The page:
I’ll admit it, I feel a bit guilty.
I’ve had another screener sitting in my inbox for some time now, but as soon as I got the envelope in the mail with my copy of Christopher R. Mihm‘s latest film, I forgot all about watching that one and warmed up my DVD player.
After all, we are talking about the latest addition to the Mihmiverse here, the latest in Chris’ series of “New Old, Good Bad” movies. It isn’t like you can ignore Guns of the Apocalypse for very long, not with that front cover with the faux-Sixties Spaghetti Western movie poster design, complete with a mushroom cloud coming out of the barrel of a Six-Shooter!
Now for those of you who came in late, Christopher Mihm is a truly unique filmmaker, who has made a remarkable number of these ultra-low budget science fiction films that lovingly try to recreate the sort of science fiction movies that were made back in the Fifties. They’re the sort of films that are made of cardboard, duct tape, kickstarter campaigns and lots and lots of ingenuity.
Lately, Chris has been branching out from his more familiar territory, and has made a number of highly unusual films, like a Fifities-style children’s movie with puppets, a drive in style “Double Feature” and a gritty Post War thriller (with monsters). Guns of the Apocalypse marks a bold exploration of movies past that takes him even further from his familiar stamping grounds. This is Chris’ take on the Spaghetti Western. And on the Post-Apocalyptic film. With, naturally, hints of Spaghetti Sci Fi. Instead of the Fifties, we’ve moved into the Sixties and Seventies.
But, after an all too brief moment of color, the end of the world comes and the rest of the film is in glorious Black and White.
The plot is simple and classic: a man with no name reluctantly comes to the aid of a woman and a child. The mysterious black-clad Death Dealers are after them, and he has to help them reach the one place they can be safe.
Now one might argue that Chris’ former space pilot hero — who for all his talk about survival is still at heart a decent man — is quite different from the very amoral (or, at least, debatably moral) characters Clint Eastwood played in those old Italian epics. In fact, the film reminds me a little more of some of the American adult Westerns that imitated those classic Sergio Leone originals.
But that’s a quibble, as the film in many respects still feels like it came from the Fifites. It definitely has that more deliberate Fifties-style pacing — and the relative simplicity of plot so many of the Fifties films had. Which is exactly what we’ve come to expect from Chris’ films.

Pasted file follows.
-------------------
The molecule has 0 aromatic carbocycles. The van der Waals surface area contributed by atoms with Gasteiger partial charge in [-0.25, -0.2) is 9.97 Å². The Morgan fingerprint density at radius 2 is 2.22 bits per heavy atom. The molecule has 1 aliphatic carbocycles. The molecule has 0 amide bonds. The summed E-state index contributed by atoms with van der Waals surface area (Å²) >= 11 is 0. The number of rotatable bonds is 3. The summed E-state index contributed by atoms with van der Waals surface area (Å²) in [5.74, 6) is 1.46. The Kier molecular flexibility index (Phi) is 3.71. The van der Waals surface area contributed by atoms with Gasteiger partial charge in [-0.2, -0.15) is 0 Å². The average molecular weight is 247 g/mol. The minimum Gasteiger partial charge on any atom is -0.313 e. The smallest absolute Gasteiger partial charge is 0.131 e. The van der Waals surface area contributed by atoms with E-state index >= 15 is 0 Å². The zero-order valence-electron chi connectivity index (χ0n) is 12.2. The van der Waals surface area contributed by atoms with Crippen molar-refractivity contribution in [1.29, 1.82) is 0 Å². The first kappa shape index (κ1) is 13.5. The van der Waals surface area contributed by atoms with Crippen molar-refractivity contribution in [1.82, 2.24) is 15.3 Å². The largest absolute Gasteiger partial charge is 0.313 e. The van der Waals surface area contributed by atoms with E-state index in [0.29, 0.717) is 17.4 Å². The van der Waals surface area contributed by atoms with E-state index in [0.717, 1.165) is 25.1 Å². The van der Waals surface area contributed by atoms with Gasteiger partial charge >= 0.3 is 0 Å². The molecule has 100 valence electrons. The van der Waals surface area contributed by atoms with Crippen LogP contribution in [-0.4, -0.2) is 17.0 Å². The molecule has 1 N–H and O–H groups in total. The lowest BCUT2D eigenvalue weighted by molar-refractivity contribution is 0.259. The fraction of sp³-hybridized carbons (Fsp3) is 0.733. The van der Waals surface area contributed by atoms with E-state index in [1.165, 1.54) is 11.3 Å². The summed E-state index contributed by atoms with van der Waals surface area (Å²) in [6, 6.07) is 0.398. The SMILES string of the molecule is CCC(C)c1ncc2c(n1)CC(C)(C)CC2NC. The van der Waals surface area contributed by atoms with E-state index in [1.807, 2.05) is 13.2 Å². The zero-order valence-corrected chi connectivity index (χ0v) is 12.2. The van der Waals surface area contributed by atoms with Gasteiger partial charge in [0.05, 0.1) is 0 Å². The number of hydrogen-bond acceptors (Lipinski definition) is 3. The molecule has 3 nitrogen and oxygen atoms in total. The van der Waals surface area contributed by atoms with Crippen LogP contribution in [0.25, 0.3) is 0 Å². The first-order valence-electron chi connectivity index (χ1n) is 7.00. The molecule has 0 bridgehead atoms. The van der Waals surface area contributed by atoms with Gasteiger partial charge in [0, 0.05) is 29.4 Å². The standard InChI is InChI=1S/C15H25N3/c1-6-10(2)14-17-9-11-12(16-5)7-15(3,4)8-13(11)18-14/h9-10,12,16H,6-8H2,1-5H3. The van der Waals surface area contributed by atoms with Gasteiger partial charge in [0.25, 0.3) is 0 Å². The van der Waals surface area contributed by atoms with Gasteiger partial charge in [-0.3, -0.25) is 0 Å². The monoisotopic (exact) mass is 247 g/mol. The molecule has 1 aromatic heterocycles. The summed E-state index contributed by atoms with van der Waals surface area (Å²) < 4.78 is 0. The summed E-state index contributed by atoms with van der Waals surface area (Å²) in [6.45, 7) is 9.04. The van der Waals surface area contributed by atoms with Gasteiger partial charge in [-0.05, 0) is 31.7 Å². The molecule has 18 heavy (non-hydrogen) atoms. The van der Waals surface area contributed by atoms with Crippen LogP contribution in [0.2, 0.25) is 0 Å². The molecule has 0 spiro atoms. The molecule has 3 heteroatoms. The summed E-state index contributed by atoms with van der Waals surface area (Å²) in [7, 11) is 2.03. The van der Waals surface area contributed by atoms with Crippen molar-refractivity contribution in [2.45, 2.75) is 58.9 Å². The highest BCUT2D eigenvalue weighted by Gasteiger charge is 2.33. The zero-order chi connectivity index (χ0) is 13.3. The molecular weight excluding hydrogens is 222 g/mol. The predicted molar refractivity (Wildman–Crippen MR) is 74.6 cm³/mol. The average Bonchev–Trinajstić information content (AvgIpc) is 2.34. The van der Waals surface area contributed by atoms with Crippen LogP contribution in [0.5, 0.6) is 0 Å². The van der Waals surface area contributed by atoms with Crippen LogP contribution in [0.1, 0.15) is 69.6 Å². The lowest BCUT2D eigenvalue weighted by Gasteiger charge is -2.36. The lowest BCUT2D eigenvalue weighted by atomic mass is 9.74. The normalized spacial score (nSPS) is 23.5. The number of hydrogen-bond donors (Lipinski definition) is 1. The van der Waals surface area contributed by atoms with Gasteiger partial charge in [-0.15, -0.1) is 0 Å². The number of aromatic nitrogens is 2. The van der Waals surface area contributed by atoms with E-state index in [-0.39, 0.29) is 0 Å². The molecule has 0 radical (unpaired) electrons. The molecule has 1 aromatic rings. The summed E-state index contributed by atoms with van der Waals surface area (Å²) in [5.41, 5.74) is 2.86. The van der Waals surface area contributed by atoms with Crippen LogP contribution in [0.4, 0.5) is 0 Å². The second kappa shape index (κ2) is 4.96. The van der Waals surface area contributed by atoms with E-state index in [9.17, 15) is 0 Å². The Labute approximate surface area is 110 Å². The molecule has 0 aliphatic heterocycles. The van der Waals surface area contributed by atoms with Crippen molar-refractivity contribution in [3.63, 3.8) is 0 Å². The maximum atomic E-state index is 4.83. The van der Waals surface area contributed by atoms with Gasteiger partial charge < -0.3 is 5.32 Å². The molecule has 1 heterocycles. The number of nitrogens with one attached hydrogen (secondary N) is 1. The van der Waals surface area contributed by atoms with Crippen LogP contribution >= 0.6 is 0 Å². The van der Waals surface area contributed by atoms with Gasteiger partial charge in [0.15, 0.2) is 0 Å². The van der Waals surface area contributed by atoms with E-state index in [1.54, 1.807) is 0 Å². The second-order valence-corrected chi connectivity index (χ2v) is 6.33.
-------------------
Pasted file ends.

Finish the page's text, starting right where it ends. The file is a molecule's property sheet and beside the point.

As this is a Mihmiverse film, we get some enthusiastic makeup effects for the mutants — and for the Death Dealers when we see them unmasked. I’ll have to admit that I miss some of the more outrageous creatures Chris put in his best films, but the black clad Death Dealers are among his most striking creations.
While Michael G. Kaiser, who is the unseen face of most of Chris’ monster creations (and always seems a little embarrassed in those rare films where you can actually see his face!), doesn’t get a big monster to play, he did at least get to hide most of his face as both a mutant and a Death Dealer.
As we expect from one of Chris’ films, we get to see a lot of familiar faces — in fact, the credits give us almost a who’s who of the regular players in the Mihm stock company. The curious thing is that quite a few of those players don’t seem to have ended up onscreen. While a few of them are hiding behind mutant makeup or the Death Dealer’s black masks, Chris has another surprise up his sleeve for those who stick around for the credits — something I’ll admit I missed completely!
I’ll admit I love it when someone plays this sort of cinematic game (and a very appropriate one!) on me and gets away with it! Well done Chris!
And I have to yell “well done Chris” not just for that one trick, but for making another solid entry into his quirky universe of films. Okay, I’ll admit, I still think Weresquito, Nazi Hunter is his best ever film, and this one isn’t good enough to knock it off its pedestal. But it is still a wild ride, and another testament to the fact that you don’t need a hundred million to make a great film.
Although I’ll admit it would be interesting to see what Chris would do with a hundred million
And, if nothing else, this one should hold us until his next one comes out.
If he hurries.
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